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American Dictionary of the English Language

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Seed


SEED, noun

1. The substance, animal or vegetable, which nature prepares for the reproduction and conservation of the species. The seeds of plants are a deciduous part, containing the rudiments of a new vegetable. In some cases, the seeds costitute the fruit or valuable part of plants, as in the case of wheat and other esculent grain; sometimes the seeds are inclosed in fruit, as in apples and melons. When applied to animal matter, it has no plural.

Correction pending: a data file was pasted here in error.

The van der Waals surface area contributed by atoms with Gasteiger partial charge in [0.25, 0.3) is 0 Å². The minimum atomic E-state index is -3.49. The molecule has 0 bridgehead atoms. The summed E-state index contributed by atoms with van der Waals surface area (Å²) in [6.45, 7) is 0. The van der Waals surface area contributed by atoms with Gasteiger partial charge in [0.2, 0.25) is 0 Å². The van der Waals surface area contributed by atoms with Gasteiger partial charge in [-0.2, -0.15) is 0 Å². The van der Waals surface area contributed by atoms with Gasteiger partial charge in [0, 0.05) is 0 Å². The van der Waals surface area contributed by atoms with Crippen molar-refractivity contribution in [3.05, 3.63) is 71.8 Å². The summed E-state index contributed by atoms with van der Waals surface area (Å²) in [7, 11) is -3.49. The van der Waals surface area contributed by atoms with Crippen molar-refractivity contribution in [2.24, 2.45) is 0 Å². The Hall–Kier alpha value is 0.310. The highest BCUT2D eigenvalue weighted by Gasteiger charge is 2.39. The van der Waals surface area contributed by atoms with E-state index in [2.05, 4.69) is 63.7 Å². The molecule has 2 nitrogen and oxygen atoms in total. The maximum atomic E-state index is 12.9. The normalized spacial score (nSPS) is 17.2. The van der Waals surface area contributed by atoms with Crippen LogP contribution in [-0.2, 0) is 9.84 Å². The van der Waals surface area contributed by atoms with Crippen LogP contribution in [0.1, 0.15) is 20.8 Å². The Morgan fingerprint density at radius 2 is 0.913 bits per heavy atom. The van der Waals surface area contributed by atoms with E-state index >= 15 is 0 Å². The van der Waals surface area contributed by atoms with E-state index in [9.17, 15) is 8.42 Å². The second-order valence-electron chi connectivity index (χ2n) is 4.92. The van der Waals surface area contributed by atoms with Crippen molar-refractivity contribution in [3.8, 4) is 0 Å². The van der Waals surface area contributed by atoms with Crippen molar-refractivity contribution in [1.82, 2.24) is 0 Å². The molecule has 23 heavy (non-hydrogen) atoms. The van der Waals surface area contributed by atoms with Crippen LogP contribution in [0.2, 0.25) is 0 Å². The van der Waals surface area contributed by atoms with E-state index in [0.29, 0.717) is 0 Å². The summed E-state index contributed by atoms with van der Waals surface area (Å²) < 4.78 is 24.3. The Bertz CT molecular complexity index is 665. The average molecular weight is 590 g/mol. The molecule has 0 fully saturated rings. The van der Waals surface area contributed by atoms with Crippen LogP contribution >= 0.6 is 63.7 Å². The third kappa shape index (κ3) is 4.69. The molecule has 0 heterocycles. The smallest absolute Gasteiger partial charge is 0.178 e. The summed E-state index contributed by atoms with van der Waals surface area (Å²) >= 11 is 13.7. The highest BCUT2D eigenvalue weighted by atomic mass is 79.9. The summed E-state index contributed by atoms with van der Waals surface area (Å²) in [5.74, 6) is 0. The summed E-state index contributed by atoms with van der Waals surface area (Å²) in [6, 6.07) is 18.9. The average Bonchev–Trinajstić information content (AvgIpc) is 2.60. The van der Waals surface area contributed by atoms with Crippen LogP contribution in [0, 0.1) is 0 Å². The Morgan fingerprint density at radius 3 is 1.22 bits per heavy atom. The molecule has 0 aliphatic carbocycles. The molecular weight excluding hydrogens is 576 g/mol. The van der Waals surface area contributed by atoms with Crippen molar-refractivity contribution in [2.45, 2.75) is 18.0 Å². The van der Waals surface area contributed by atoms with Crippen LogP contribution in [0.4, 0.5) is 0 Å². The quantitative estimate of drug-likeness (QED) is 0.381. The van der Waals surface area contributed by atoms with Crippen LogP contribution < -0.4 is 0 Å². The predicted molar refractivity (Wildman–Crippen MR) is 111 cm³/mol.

2. That from which any thing springs; first principle; original; as the seeds of virtue or vice.

3. Principle of production.

Praise of great acts he scatters as a seed. Waller.

4. Progeny; offspring; children; descendants; as the seed of Abraham; the seed of David. In this sense, the word is applied to one person, or to any number collectively, and admits of the plural form; but rarely used in the plural.

5. Race; generation; birth.

Of mortal seed they were not held. Waller.

SEED, verb intransitive

1. To grow to maturity, so as to produce seed. Maiz will not seed in a cool climate.

2. To shed the seed

SEED, verb transitive To sow; to sprinkle with seed which germinates and takes root.